The impetus behind today’s announcement to reveal the Oscar nominees in 24 categories next Thursday wasn’t the result of an outcry by those nominees who are omitted from the short-burst telecast that runs each year during ABC’s Good Morning America and on countless cable and social media outlets that revealed only the bread and butter categories. Actually, no one complained about the way it always had been done.
It was simply the Oscarcast producers Craig Zadan and Neil Meron seeing to correct something that has bothered them for years. “We’d get up and watch the announcement live on TV, and I’d always say to Neil how frustrating it was to only find out a handful of nominees and then have to wait for the rest to be put online,” Zadan said. “We wanted to know right then who got nominated in each category and how many nominations each movie got, right now. We live in an age with social networking and live television where it felt not right to ignore the branches that got slighted. We brought it to [Academy President] Cheryl Boone Isaacs, and fortunately she loved the idea.”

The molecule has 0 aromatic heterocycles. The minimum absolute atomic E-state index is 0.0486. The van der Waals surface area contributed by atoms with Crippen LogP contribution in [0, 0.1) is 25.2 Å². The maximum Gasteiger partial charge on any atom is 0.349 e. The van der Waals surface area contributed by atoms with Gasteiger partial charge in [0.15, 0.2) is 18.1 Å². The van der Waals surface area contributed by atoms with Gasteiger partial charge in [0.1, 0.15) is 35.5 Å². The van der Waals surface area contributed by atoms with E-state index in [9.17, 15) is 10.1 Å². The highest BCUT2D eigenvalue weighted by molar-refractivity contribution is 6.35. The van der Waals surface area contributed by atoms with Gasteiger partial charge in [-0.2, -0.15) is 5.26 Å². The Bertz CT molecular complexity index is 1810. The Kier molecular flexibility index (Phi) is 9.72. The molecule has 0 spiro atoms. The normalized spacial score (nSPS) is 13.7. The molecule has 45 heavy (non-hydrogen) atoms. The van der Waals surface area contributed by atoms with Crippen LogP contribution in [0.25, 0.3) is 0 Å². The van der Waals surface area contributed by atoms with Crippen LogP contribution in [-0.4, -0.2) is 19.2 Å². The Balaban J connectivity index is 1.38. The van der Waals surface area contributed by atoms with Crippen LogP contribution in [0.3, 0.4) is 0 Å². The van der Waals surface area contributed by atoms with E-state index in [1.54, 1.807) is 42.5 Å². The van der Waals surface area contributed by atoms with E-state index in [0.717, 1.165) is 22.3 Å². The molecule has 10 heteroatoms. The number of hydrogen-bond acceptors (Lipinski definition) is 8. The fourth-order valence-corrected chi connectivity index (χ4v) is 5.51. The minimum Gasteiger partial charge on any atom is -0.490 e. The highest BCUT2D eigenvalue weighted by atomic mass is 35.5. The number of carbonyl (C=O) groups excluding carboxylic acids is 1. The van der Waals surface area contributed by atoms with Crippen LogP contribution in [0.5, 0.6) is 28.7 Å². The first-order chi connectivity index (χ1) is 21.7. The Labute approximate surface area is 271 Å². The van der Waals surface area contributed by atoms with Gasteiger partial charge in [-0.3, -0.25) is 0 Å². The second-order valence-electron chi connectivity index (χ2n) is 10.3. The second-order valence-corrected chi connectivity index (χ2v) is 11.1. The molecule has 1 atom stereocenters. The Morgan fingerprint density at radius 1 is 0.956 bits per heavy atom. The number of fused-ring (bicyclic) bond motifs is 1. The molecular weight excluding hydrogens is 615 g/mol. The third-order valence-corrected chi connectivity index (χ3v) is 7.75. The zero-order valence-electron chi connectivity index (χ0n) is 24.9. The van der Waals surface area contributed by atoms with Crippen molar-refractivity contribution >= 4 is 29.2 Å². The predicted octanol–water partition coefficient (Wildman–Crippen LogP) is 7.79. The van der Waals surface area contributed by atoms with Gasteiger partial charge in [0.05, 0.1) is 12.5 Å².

Meron said it won’t take that much longer than usual, with a four- or five-minute segment done with JJ Abrams and Alfonso Cuaron, followed by a second segment running seven or eight minutes done by Chris Pine and Boone Isaacs.
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There is such keen interest globally in the Oscar noms that they probably could create a branded program, much the way that the National Football League has done with its annual draft of collegiate players. They didn’t see that happening — and luckily there will be no nominee acceptance speeches. Boone Isaacs said this was more about recognizing the collective efforts that go into making awards-caliber films.
“The Academy is all about recognizing the talent it takes to produce these movies,” she said. “There are 17 branches, and we wanted to reflect the importance of what they bring to the process. This is a new way to make sure all these fine filmmakers get recognized personally and have their particular craft recognized. Craig and Neil have come up with interesting and unique ways to showcase the value of filmmaking, and this fit right into the Academy’s determination to help publicize all these contributions.”
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